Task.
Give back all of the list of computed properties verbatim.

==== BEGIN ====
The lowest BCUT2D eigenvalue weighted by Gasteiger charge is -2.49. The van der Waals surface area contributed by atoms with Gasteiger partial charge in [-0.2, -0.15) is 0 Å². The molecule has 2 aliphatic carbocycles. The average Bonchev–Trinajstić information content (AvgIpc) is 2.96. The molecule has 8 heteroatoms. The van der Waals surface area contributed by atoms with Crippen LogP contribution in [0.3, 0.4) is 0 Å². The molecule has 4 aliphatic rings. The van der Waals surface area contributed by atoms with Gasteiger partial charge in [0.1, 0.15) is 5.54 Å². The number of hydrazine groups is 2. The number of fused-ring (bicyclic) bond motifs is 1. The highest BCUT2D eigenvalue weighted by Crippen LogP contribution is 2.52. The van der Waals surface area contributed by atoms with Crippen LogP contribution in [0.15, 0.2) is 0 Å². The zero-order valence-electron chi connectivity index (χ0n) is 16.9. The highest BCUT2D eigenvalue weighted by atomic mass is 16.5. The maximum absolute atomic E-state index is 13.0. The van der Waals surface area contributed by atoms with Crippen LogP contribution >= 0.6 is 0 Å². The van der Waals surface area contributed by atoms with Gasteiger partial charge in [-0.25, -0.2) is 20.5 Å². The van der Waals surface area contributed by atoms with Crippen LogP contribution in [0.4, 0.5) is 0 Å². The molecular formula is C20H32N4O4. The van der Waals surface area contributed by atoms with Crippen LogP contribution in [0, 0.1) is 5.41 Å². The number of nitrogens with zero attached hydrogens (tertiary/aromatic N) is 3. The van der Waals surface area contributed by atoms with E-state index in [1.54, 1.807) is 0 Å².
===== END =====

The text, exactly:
The lowest BCUT2D eigenvalue weighted by Gasteiger charge is -2.49. The van der Waals surface area contributed by atoms with Gasteiger partial charge in [-0.2, -0.15) is 0 Å². The molecule has 2 aliphatic carbocycles. The average Bonchev–Trinajstić information content (AvgIpc) is 2.96. The molecule has 8 heteroatoms. The van der Waals surface area contributed by atoms with Crippen LogP contribution in [0.3, 0.4) is 0 Å². The molecule has 4 aliphatic rings. The van der Waals surface area contributed by atoms with Gasteiger partial charge in [0.1, 0.15) is 5.54 Å². The number of hydrazine groups is 2. The number of fused-ring (bicyclic) bond motifs is 1. The highest BCUT2D eigenvalue weighted by Crippen LogP contribution is 2.52. The van der Waals surface area contributed by atoms with Crippen LogP contribution in [0.15, 0.2) is 0 Å². The zero-order valence-electron chi connectivity index (χ0n) is 16.9. The highest BCUT2D eigenvalue weighted by atomic mass is 16.5. The maximum absolute atomic E-state index is 13.0. The van der Waals surface area contributed by atoms with Crippen LogP contribution >= 0.6 is 0 Å². The van der Waals surface area contributed by atoms with Gasteiger partial charge in [-0.25, -0.2) is 20.5 Å². The van der Waals surface area contributed by atoms with Crippen LogP contribution in [0.4, 0.5) is 0 Å². The molecular formula is C20H32N4O4. The van der Waals surface area contributed by atoms with Crippen LogP contribution in [0, 0.1) is 5.41 Å². The number of nitrogens with zero attached hydrogens (tertiary/aromatic N) is 3. The van der Waals surface area contributed by atoms with E-state index in [1.54, 1.807) is 0 Å².